Crypto Litigation & Arbitration - Trends to Watch in 2023
Whether or not the "crypto winter" thaws this spring, the legal repercussions will reverberate for some time. As well as attracting greater interest from regulators and legislators, the events of 2022 are likely to generate significant volumes of civil litigation and arbitration as investors and consumers seek to recover losses. Below are some key trends to watch out for in 2023.
1. Crypto insolvency and bankruptcy proceedings
Last year's market conditions saw a raft of collapses of exchanges, investors and miners. While FTX made front page news around the world, there were also a number of other high-profile Chapter 11 filings in the US (Celsius Network, Voyager, BlockFi, Compute North and now Genesis) as well as major proceedings in BVI (3AC), Singapore (Zipmex) and the Bahamas (FTX). These are complex cross-border proceedings that are moving at speed as insolvency officials race to locate and secure assets. They have already given rise to cross-border enforcement issues, such as the Singapore Court permitting 3AC's liquidators appointed by the BVI court to conduct investigations in Singapore. These proceedings (and more that may follow in 2023) will likely go on for some time and generate satellite litigation concerning specific assets or groups of creditors. Claims against auditors of insolvent entities may also emerge given the high levels of scrutiny now applied to proof of reserves reports and other aspects of audits and annual accounts.
2. Digital asset investor class action claims
2022 brought another year on year rise in the number of class actions launched in the US by purchasers of digital assets alleging breach of US securities laws, including claims against Bitconnect and Solana. The claims targeted coin issuers, developers, exchanges, miners, founders and promoters, including high-profile celebrities. Group arbitration claims have also been launched (such as the very recent claim against Genesis by a group of Gemini Earn investors in AAA arbitration). Claims of this type have often fallen foul of limitation issues, class action waivers or jurisdiction challenges but those challenges have not stopped claimants trying. Boutique law firms and litigation funders are investing in this area so this trend is likely to continue, particularly if market conditions remain volatile. The increase in crypto class action claims also extends beyond the US. Last year, class actions were launched in Australia against the entity behind the QOIN token, which included claims under Australian securities legislation; in Spain against those behind the Biosca Ponzi Scheme; and in Korea and Singapore in relation to the Terra/Luna collapse.
3. Digital asset fraud claims
The courts of global financial centres (London, Hong Kong, Singapore) and offshore financial centres (BVI, Cayman Islands) have all seen steady growth in claims by victims (or their insurers) of crypto-related frauds, scams, hacks and ransomware attacks. Recent market conditions have contributed to the exposure of fraudulent schemes and the related claims. The experience of courts in these jurisdictions with complex cross border frauds has made them natural hubs for international crypto-fraud disputes. They have powerful tools at their disposal, such as injunctions freezing digital assets in the hands of the fraudsters or third parties, such as exchanges. Many of these courts have shown willing to adapt their procedures to deal with specific issues arising from the technology and the nature of the market, such as permitting service of claims by non-fungible tokens (NFTs), relaxing rules on ordering overseas entities to provide information and permitting security for costs to be paid in cryptocurrencies.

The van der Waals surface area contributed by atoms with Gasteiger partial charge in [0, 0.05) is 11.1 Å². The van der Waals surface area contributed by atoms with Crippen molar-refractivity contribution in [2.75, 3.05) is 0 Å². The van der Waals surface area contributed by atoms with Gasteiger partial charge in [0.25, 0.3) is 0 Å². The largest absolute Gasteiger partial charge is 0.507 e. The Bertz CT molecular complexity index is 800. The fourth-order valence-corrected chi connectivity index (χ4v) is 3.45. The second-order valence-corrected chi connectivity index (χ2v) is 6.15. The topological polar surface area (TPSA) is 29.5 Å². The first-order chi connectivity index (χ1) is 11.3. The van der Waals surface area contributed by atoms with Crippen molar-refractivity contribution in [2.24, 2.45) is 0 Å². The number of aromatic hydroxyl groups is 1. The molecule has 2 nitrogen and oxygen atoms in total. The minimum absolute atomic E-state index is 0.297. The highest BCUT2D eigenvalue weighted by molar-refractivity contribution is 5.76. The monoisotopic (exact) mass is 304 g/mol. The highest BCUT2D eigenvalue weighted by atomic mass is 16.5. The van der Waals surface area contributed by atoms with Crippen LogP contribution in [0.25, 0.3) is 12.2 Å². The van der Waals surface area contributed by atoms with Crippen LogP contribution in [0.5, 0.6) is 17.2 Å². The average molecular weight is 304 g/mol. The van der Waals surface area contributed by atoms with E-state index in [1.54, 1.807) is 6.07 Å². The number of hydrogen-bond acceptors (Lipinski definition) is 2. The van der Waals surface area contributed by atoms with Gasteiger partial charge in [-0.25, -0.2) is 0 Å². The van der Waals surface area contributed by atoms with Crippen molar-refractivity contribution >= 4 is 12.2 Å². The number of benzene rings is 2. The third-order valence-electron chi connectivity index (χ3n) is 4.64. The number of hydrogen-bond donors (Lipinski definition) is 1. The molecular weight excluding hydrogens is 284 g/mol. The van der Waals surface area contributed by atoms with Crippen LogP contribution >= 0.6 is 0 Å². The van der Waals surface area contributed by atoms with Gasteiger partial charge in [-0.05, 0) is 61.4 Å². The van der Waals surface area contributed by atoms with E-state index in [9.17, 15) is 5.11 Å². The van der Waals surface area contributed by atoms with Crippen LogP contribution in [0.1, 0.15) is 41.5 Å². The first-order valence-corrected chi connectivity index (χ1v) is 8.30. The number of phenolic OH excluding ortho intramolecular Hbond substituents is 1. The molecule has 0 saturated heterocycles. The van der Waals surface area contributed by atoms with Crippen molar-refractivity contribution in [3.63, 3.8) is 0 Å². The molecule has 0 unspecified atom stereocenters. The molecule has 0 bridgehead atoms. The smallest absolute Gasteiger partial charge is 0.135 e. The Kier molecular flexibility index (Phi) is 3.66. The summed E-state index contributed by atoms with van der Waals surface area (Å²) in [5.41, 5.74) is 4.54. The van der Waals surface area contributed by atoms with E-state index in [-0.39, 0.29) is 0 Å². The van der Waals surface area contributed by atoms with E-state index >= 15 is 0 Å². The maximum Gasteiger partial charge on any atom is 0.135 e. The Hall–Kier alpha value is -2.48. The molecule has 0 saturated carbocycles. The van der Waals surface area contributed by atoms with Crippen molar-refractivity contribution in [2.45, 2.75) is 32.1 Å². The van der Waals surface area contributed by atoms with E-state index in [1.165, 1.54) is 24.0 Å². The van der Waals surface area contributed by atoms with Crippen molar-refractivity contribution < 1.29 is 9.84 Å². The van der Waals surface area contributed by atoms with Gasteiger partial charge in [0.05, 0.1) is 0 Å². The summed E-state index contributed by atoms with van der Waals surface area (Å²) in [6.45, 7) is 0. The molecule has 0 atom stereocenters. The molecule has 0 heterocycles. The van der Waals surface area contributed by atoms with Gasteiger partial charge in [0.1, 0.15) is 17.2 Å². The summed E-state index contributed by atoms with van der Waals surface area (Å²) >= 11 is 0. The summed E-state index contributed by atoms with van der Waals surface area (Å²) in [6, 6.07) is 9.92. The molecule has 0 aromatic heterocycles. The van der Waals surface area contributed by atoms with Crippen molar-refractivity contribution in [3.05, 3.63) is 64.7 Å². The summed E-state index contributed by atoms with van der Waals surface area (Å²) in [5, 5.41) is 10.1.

4. Crypto arbitration
As arbitration is typically a private and confidential process, it is harder to gauge the volume of claims and identify key matters and trends. However, there is a trend of high-value commercial disputes being referred to arbitration. Major reported arbitrations in 2022 included Genesis suing Three Arrows Capital (3AC) for $2.4 billion in ICDR arbitration and CoinFLEX suing one of its users (going by the name of Bitcoin Jesus) for an $80 million unpaid margin call in HKIAC arbitration. At the other end of the scale, in a consumer context, arbitration is arguably the preferred dispute resolution mechanism for exchanges, custodians, coin issuers and other service providers. While B2C arbitration is well understood and widely used in the US, users continue to challenge the validity of arbitration agreements where it is in their strategic interest to do so. In 2023, the US Supreme Court will hear an important appeal brought by Coinbase on the issue of whether litigation should be stayed where a court refuses to uphold an arbitration agreement but the decision is appealed. Outside of the US, arbitration agreements are likely to be subject to even more challenges based on local consumer protection legislation. Last year, the English Court of Appeal heard a high-profile dispute between a UK-based NFT collector and the New York based Nifty Gateway (see our briefing here), in which it held that only the English Courts could decide whether the New York arbitration agreement was valid under UK consumer protection legislation. This forceful decision will likely lead to further similar challenges by users claiming to be consumers (e.g. see Chechetkin v Payward Ltd).